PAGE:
American Israeli Voters: Dual Citizenship; Dual Privileges and Obligations

Headlines in English-language newspapers in Israel last week highlighted the crisis that absentee ballots for the US presidential elections had not been received by many American Israelis who had applied for them. Both the Democratic and Republican parties took out large ads encouraging Americans in Israel to vote and giving them contact information where they could direct questions. The US embassy informed American citizens abroad that if their ballots did not arrive in time, their vote could still be counted by casting a ballot at the local US embassy or consulate. I wasn’t worried. I had already received my ballot and voted. Three weeks before election day, I mailed my ballot to the Camden County Clerk’s office, confident it would arrive before the polls closed.

Like most Israelis, I have never missed the opportunity to vote in an election in which I was eligible to vote. However, I can make this claim regarding both US and Israeli elections. Having grown up with the slogan “No taxation without representation” ingrained in me I feel that not only is it my right to vote, but also my obligation. More than that, with the history of Jews in the not-so-distant past unable to vote in many parts of the world, it is my privilege.

Nonetheless, it is a strange feeling to be a dual citizen. I can live in Israel, even serve in its armed forces and vote in the US elections. In every US passport it states, “A dual citizen may be subject to the laws of the other country that considers that person its citizen while in that country’s jurisdiction, including conscription for military service.” It also says, “All US citizens working and residing overseas are required to file and report on their US income.” Just as I vote in US elections, I also file a US tax return every year. Citizenship has its privileges and its obligations.

Not all my expatriate friends feel the same way. A friend recently told me that he doesn’t live in the US anymore so he doesn’t vote. So why do I? Even if the law is clear and I have the legal right to vote, should I? Is it ethical?

The short answer is that, as I often tell my five-year-old, life is not fair.

I file taxes and am subject to US laws so I should be able to vote. However, I have chosen to make my home outside of the United States of America and have voluntarily become the citizen of another country. The question to me is not so much should I vote, but should I be able to retain my US citizenship. US citizens who adopt other foreign nationalities are forced to renounce US citizenship, but Israel, like a handful of other nations, has a special arrangement with the US allowing for dual nationality and I am taking advantage of it.

This year more than ever, with the central issue of the campaign being a war closer to me in Israel than you in the US, it seems that my vote as an international citizen seems justified. However, others effected just as much as me do not have the right to vote in determining an outcome of an election which will have a much more direct bearing on their lives than on mine. As an American, like you, I have family and friends serving in Iraq and I have voted with them in mind just as much as I have voted for who I think is best for the region as a whole, myself and my family included. I also vote with US domestic policies in mind.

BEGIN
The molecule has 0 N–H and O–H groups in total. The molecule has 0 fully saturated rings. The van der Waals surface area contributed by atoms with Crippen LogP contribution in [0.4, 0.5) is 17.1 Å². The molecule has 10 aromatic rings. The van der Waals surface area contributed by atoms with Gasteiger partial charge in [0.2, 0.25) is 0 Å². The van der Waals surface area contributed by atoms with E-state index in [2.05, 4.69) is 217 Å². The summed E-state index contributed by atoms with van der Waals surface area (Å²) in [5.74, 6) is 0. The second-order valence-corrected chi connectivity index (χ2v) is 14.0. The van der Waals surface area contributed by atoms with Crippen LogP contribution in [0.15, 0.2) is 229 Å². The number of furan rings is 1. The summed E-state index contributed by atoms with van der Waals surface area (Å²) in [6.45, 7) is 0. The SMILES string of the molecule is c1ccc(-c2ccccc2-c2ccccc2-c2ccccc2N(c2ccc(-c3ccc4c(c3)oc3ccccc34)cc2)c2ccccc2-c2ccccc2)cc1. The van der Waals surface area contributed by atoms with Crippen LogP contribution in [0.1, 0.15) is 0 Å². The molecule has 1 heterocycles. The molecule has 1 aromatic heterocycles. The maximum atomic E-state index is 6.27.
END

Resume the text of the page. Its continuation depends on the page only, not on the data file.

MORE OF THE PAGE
Most citizens of the world are affected by the US policymakers. Unlike most citizens of the world, however, I am seen as an American even when I am living abroad. I am affected by the policies of US politicians as an American living abroad which is a unique position. American stereotypes, policies and culture are all directed at me each time I deal with an Israeli. As such I become a target. I am a US representative abroad, a diplomat of sorts who helps to foster and form the opinions of Israelis about Americans, America and American policy.

Having the birthright of being a United States citizen, and being seen both in the eyes of the law and in the eyes of people who meet me as American, I exercise my right to vote. In a world where many people still do not have that privilege, I do not take it for granted in either of my countries. I appreciate my freedoms and take advantage of my rights, proud to be a dual citizen, both an Israeli and an American.

2 thoughts on “American Israeli Voters: Dual Citizenship; Dual Privileges and Obligations

  1. BrookeSarah

    I really enjoyed reading this. There is so much hate directed towards Israel-American Jews and whether or not they can be loyal to two countries is questioned. I am an eighteen year old girl who was born in Florida and grew up in North Carolina and I love the United States. I am also a Jewish girl and I feel a deep loyalty and love for Israel. I want to go to college in Florida for two years and then make Aliyah and serve in the IDF. I love both countries and look forward to becoming a dual citizen of The United States and Israel.

  2. Dual Citizenship

    Now, if only the rest of the people who have been naturalized as American citizens would have the same privileges at those the Isrealis enjoy. I can just about imagine a Palestinian trying to vote in US elections from the West Bank or, better yet, from Gaza. Ha! No wonder the US is so utterly screwed up.

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